- Hans-Erik Wennerström – corrupt billionaire financier
- Robert Lindberg – banker and Blomkvist's source for the libelous story
- William Borg – Blomkvist's nemesis
- Monica Abrahamsson – Blomkvist's wife whom he married in 1986 and divorced in 1991
- Pernilla Abrahamsson – their daughter who was born in 1986
- Holger Palmgren – Salander's legal guardian and lawyer who is disabled by a stroke
- Nils Bjurman – Salander's legal guardian and lawyer after Palmgren
- Erika Berger – editor-in-chief/majority owner of Millennium monthly magazine and Blomkvist's long-standing lover
- Dirch Frode – former lawyer for Vanger Corporation, now lawyer with one client: Henrik Vanger
- Dragan Armansky – CEO and COO of Milton Security
- Plague – computer hacker/genius
- Christer Malm – director, art designer, and part-owner of Millennium
- Janne Dahlman – managing editor of Millennium
- Gustaf Morell – Retired Detective Superintendent
- Anna Nygren – Henrik Vanger's housekeeper
- Gunnar Nilsson – Henrik's caretaker
Larsson makes several literary references to the genre's classic forerunners and comments on contemporary Swedish society. Reviewer Robert Dessaix writes, "His favourite targets are violence against women, the incompetence and cowardice of investigative journalists, the moral bankruptcy of big capital and the virulent strain of Nazism still festering away ... in Swedish society." Cecilia Ovesdotter Alm and Anna Westerstahl Stenport write that the novel "reflects—implicitly and explicitly—gaps between rhetoric and practice in Swedish policy and public discourse about complex relations between welfare state retrenchment, neoliberal corporate and economic practices, and politicised gender construction. The novel, according to one article, endorses a pragmatic acceptance of a neoliberal world order that is delocalized, dehumanized and misogynistic."
Alm and Stenport add, "What most international (and Swedish) reviewers overlook is that the financial and moral corruptibility at the heart of The Girl with the Dragon Tattoo is so profound as to indict most attributes associated with contemporary Sweden as democratic and gender-equal. The novel is in fact far from what American critic Maureen Corrigan calls an "unflinching ... commonsense feminist social commentary". (Corrigan's article was "Super-Smart Noir With a Feminist Jolt," National Public Radio, 23 September 2008.)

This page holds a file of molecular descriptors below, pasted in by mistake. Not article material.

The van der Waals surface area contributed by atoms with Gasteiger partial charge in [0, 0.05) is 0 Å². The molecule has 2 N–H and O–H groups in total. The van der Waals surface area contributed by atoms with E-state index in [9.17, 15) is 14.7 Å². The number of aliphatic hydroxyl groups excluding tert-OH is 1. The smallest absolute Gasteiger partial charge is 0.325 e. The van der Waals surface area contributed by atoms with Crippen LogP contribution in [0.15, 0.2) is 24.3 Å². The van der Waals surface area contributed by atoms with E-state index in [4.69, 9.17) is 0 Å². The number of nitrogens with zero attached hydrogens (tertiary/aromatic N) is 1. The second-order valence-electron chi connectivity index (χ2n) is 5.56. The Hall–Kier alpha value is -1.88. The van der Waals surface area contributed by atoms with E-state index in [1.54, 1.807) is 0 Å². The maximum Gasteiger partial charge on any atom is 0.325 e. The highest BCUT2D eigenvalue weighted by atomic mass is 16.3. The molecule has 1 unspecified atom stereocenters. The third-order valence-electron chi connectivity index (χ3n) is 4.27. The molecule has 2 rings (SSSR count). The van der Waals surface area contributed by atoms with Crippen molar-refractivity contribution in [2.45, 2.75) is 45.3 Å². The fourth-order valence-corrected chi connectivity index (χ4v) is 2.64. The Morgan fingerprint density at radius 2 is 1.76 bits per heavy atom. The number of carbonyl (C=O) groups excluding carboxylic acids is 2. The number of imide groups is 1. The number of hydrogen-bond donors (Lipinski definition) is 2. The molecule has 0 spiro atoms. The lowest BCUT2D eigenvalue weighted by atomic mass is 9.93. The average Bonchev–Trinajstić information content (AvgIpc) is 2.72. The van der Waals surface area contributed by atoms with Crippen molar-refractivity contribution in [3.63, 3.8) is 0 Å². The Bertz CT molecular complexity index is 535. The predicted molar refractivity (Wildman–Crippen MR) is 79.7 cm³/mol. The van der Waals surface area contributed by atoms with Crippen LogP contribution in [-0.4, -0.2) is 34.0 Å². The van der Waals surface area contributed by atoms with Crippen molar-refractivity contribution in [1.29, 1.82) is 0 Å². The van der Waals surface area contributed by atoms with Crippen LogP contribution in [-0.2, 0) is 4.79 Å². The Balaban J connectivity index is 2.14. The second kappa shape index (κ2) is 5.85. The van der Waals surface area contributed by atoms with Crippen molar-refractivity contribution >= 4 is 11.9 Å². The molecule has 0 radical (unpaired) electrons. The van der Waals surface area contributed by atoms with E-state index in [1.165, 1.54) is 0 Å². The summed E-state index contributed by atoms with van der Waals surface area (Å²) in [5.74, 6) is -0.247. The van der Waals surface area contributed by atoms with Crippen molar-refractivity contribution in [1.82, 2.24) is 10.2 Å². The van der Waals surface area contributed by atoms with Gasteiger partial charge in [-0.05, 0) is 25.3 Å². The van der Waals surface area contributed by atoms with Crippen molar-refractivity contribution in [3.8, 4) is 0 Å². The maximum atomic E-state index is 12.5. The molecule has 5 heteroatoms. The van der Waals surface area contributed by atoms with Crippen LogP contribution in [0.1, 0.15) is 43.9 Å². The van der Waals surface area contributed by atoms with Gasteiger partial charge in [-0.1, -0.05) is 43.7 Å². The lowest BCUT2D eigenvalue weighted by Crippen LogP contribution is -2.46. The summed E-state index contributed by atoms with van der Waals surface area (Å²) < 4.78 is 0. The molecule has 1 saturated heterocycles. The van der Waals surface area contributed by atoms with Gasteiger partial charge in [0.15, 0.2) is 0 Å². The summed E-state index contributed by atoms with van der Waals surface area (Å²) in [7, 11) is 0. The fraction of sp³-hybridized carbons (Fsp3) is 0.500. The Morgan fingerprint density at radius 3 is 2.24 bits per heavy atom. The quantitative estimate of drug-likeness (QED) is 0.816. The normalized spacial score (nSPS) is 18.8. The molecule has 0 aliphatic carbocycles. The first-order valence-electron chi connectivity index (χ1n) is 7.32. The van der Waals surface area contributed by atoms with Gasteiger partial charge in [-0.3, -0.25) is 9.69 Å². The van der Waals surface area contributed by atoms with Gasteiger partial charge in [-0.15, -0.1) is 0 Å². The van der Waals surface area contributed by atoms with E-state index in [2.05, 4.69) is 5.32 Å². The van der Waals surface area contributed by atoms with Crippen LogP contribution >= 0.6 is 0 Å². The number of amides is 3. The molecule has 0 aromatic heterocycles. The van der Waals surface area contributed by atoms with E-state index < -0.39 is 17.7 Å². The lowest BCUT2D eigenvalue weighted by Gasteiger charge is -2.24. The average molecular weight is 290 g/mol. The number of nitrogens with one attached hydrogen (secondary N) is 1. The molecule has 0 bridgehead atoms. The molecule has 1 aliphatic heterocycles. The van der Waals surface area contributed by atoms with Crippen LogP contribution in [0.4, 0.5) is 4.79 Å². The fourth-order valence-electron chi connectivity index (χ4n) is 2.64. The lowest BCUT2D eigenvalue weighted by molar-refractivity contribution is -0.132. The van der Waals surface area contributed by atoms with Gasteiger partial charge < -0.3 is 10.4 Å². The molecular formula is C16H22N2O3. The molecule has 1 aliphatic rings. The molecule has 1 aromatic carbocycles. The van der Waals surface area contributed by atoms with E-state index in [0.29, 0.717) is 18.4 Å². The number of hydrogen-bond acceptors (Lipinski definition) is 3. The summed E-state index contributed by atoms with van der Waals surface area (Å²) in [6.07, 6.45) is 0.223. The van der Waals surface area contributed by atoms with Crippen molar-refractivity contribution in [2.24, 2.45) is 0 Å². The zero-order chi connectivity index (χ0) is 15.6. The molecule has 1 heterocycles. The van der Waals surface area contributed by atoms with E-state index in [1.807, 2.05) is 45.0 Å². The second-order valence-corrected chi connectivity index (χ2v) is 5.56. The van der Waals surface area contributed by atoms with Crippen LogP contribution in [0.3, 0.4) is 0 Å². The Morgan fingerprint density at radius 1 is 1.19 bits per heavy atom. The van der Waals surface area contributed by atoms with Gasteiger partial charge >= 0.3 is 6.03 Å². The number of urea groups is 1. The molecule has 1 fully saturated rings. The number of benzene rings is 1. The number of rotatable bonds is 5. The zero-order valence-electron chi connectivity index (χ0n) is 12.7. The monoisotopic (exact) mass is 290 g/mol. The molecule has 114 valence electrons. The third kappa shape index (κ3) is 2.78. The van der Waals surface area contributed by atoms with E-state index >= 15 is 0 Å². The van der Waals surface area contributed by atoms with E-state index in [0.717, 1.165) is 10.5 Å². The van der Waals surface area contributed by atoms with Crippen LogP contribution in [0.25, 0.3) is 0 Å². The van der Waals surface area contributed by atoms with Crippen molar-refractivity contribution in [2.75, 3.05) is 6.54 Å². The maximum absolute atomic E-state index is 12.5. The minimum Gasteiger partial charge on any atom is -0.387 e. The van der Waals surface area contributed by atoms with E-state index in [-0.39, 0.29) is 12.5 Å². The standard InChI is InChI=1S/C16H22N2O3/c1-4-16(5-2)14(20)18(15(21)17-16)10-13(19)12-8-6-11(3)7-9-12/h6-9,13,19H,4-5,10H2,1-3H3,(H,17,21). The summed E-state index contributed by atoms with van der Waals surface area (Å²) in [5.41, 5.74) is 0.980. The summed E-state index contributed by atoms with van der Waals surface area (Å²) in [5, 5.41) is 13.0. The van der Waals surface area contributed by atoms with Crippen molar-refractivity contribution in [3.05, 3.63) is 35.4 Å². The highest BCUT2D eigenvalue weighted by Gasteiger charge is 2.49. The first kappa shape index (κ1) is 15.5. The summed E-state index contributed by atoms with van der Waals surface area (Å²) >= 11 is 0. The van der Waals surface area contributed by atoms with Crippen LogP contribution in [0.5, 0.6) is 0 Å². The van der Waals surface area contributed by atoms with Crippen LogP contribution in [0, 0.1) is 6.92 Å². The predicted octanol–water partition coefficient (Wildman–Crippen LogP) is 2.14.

Larsson further enters the debate as to how responsible criminals are for their crimes, and how much is blamed on upbringing or society. For instance, Salander has a strong will and assumes that everyone else does, too. She is portrayed as having suffered every kind of abuse in her young life, including an unjustly ordered commitment to a psychiatric clinic and subsequent instances of sexual assault suffered at the hands of her court-appointed guardian.
Maria de Lurdes Sampaio, in the journal Cross-Cultural Communication, asserts that, "Blomkvist, a modern Theseus, leads us to the labyrinth of the globalized world, while the series' protagonist, Lisbeth Salander, modeled on the Amazon, is an example of the empowerment of women in crime fiction by playing the role of the 'tough guy' detective, while also personifying the popular roles of the victim, the outcast and the avenger." In this context, she discusses "Dialogues with Greek tragedy... namely Salander's struggles with strong father figures." Sampaio also argues,
Then, like so many other writers and moviemakers, Larsson plays with people's universal fascination for religious mysteries, enigmas and hermeneutics, while highlighting the way the Bible and other religious books have inspired hideous serial criminals throughout history. There are many passages dedicated to the Hebrew Bible, to the Apocrypha and to the controversies surrounding different Church's branches. The transcription of Latin expressions (e.g., "sola fide" or "claritas scripturae") together with the biblical passages, which provide the clues to unveil the secular mysteries, proves that Larsson was well acquainted with Umberto Eco's bestsellers and with similar plots. There are many signs of both The Name of the Rose and of Foucault's Pendulum in the Millennium series, and in some sense these two works are contained in the first novel.
Locked room mystery